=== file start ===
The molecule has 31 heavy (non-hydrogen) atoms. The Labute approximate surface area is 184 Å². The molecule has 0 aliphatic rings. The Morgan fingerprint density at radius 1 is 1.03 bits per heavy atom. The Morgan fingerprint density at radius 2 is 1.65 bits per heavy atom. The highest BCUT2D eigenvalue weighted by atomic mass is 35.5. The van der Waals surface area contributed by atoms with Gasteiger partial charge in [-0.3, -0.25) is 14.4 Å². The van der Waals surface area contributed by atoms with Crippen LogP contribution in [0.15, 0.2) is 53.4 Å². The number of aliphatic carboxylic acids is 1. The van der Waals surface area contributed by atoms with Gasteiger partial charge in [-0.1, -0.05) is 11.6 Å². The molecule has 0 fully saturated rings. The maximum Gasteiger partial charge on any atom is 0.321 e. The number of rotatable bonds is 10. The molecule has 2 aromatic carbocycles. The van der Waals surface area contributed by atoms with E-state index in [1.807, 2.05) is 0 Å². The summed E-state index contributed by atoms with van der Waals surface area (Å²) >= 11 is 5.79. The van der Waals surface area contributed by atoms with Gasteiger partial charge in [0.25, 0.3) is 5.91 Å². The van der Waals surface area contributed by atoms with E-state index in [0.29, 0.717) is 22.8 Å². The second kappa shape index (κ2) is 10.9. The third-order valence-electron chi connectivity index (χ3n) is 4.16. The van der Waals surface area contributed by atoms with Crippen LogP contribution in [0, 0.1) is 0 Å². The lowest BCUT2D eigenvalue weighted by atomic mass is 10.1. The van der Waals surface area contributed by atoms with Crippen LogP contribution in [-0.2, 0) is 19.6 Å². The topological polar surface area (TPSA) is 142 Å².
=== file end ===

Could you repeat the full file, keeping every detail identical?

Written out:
The molecule has 31 heavy (non-hydrogen) atoms. The Labute approximate surface area is 184 Å². The molecule has 0 aliphatic rings. The Morgan fingerprint density at radius 1 is 1.03 bits per heavy atom. The Morgan fingerprint density at radius 2 is 1.65 bits per heavy atom. The highest BCUT2D eigenvalue weighted by atomic mass is 35.5. The van der Waals surface area contributed by atoms with Gasteiger partial charge in [-0.3, -0.25) is 14.4 Å². The van der Waals surface area contributed by atoms with Crippen LogP contribution in [0.15, 0.2) is 53.4 Å². The number of aliphatic carboxylic acids is 1. The van der Waals surface area contributed by atoms with Gasteiger partial charge in [-0.1, -0.05) is 11.6 Å². The molecule has 0 fully saturated rings. The maximum Gasteiger partial charge on any atom is 0.321 e. The number of rotatable bonds is 10. The molecule has 2 aromatic carbocycles. The van der Waals surface area contributed by atoms with E-state index in [1.807, 2.05) is 0 Å². The summed E-state index contributed by atoms with van der Waals surface area (Å²) >= 11 is 5.79. The van der Waals surface area contributed by atoms with Gasteiger partial charge in [0.25, 0.3) is 5.91 Å². The van der Waals surface area contributed by atoms with E-state index in [0.29, 0.717) is 22.8 Å². The second kappa shape index (κ2) is 10.9. The third-order valence-electron chi connectivity index (χ3n) is 4.16. The van der Waals surface area contributed by atoms with Crippen LogP contribution in [0, 0.1) is 0 Å². The lowest BCUT2D eigenvalue weighted by atomic mass is 10.1. The van der Waals surface area contributed by atoms with Crippen LogP contribution in [-0.2, 0) is 19.6 Å². The topological polar surface area (TPSA) is 142 Å².